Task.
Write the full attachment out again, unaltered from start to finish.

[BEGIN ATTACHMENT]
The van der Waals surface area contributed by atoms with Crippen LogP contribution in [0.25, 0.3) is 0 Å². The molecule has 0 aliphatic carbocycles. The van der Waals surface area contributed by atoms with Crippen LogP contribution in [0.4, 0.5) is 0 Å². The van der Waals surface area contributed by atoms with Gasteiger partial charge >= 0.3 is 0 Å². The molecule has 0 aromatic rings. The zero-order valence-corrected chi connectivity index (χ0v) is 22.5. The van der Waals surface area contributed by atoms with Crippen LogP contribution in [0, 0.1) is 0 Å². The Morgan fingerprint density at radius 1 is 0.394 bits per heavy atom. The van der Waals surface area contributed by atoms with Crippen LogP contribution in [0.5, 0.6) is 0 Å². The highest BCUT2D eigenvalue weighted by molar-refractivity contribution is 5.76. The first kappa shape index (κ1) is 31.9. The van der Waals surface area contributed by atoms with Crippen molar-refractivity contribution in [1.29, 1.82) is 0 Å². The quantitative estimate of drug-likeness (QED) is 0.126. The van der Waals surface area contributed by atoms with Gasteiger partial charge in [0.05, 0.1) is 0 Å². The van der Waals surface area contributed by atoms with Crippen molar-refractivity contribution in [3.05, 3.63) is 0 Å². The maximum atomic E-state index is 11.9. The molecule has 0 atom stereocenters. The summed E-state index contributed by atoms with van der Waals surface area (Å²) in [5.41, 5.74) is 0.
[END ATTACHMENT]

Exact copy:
The van der Waals surface area contributed by atoms with Crippen LogP contribution in [0.25, 0.3) is 0 Å². The molecule has 0 aliphatic carbocycles. The van der Waals surface area contributed by atoms with Crippen LogP contribution in [0.4, 0.5) is 0 Å². The van der Waals surface area contributed by atoms with Gasteiger partial charge >= 0.3 is 0 Å². The molecule has 0 aromatic rings. The zero-order valence-corrected chi connectivity index (χ0v) is 22.5. The van der Waals surface area contributed by atoms with Crippen LogP contribution in [0, 0.1) is 0 Å². The Morgan fingerprint density at radius 1 is 0.394 bits per heavy atom. The van der Waals surface area contributed by atoms with Crippen LogP contribution in [0.5, 0.6) is 0 Å². The highest BCUT2D eigenvalue weighted by molar-refractivity contribution is 5.76. The first kappa shape index (κ1) is 31.9. The van der Waals surface area contributed by atoms with Crippen molar-refractivity contribution in [1.29, 1.82) is 0 Å². The quantitative estimate of drug-likeness (QED) is 0.126. The van der Waals surface area contributed by atoms with Gasteiger partial charge in [0.05, 0.1) is 0 Å². The van der Waals surface area contributed by atoms with Crippen molar-refractivity contribution in [3.05, 3.63) is 0 Å². The maximum atomic E-state index is 11.9. The molecule has 0 atom stereocenters. The summed E-state index contributed by atoms with van der Waals surface area (Å²) in [5.41, 5.74) is 0.